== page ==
Operating Systems

Assignment Part 1 (traps)

xv6 defines two structures that hold saved registers for a process: struct trapframe on sheet 06, and struct context on sheet 20. Explain a situation in which a suspended process will have three sets of saved registers in its kstack.

Assignment Part 2 (context switching)

Read: swtch.S and proc.c (focus on the code that switches between processes, specifically scheduler and sched). Also process creation: sys_fork() and copyproc().

In this part of the homework you will investigate how the kernel switches between two processes.


Suppose a process that is running in the kernel calls sched(), which ends up jumping into scheduler().

Turn in: Where is the stack that sched() executes on?

Turn in: Where is the stack that scheduler() executes on?

Turn in: When sched() calls swtch(), does that call to swtch() ever return? If so, when?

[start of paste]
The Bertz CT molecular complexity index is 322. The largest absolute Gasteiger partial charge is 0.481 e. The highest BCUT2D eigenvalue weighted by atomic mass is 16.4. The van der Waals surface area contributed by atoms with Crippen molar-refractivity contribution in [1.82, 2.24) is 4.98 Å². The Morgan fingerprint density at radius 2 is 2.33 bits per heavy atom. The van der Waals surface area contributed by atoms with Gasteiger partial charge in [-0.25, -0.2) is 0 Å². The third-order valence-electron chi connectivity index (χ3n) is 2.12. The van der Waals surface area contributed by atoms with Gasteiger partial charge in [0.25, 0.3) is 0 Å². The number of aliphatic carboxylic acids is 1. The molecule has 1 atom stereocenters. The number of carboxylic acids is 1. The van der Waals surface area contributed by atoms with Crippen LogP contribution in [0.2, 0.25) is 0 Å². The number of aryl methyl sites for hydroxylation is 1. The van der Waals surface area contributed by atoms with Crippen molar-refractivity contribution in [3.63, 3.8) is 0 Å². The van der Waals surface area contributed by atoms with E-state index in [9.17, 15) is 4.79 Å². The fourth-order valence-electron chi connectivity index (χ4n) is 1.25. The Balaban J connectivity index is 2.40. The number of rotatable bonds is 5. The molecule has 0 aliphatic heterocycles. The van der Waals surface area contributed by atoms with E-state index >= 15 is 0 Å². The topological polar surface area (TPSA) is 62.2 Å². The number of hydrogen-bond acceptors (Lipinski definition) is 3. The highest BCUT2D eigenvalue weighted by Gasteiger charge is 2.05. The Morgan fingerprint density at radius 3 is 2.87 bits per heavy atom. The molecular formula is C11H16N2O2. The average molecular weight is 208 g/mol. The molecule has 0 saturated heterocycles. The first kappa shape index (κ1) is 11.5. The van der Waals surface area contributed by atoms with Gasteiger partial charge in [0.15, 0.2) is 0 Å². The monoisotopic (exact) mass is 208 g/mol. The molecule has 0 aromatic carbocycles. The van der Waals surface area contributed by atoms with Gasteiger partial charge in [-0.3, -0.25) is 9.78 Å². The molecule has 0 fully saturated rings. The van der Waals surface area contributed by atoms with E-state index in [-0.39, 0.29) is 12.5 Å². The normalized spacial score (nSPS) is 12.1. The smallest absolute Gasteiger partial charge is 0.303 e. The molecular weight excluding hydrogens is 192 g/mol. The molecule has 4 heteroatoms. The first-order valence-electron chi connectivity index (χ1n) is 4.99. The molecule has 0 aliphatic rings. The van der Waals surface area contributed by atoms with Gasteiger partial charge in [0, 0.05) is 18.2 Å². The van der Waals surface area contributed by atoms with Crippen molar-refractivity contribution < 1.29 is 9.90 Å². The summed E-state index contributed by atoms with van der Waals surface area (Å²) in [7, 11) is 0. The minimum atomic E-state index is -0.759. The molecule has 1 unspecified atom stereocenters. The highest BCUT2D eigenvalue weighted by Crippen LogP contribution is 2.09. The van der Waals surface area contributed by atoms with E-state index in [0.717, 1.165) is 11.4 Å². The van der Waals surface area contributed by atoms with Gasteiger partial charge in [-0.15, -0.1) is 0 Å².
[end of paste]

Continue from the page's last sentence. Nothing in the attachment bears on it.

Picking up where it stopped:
Now think back to gcc calling conventions and the invariants that gcc expects any function, including swtch, to maintain. Compare these invariants with what swtch actually implements, and the state that our kernel maintains in a struct context.

Turn in: Could swtch do less work and still be correct? Could we reduce the size of a struct context? Provide concrete examples if yes, or argue for why not.

Surround the call to swtch() in scheduler() with calls to cprintf() like this:

  swtch(&cpu->scheduler, &proc->context);

Similarly, surround the call to swtch() in sched() with calls to cprintf() like this:

  swtch(&proc->context, cpu->scheduler);

Rebuild your kernel and boot it on QEMU. With a few exceptions you should see a regular four-character pattern repeated over and over.

Turn in: What is the four-character pattern?

Turn in: The very first characters are ac. Why does this happen?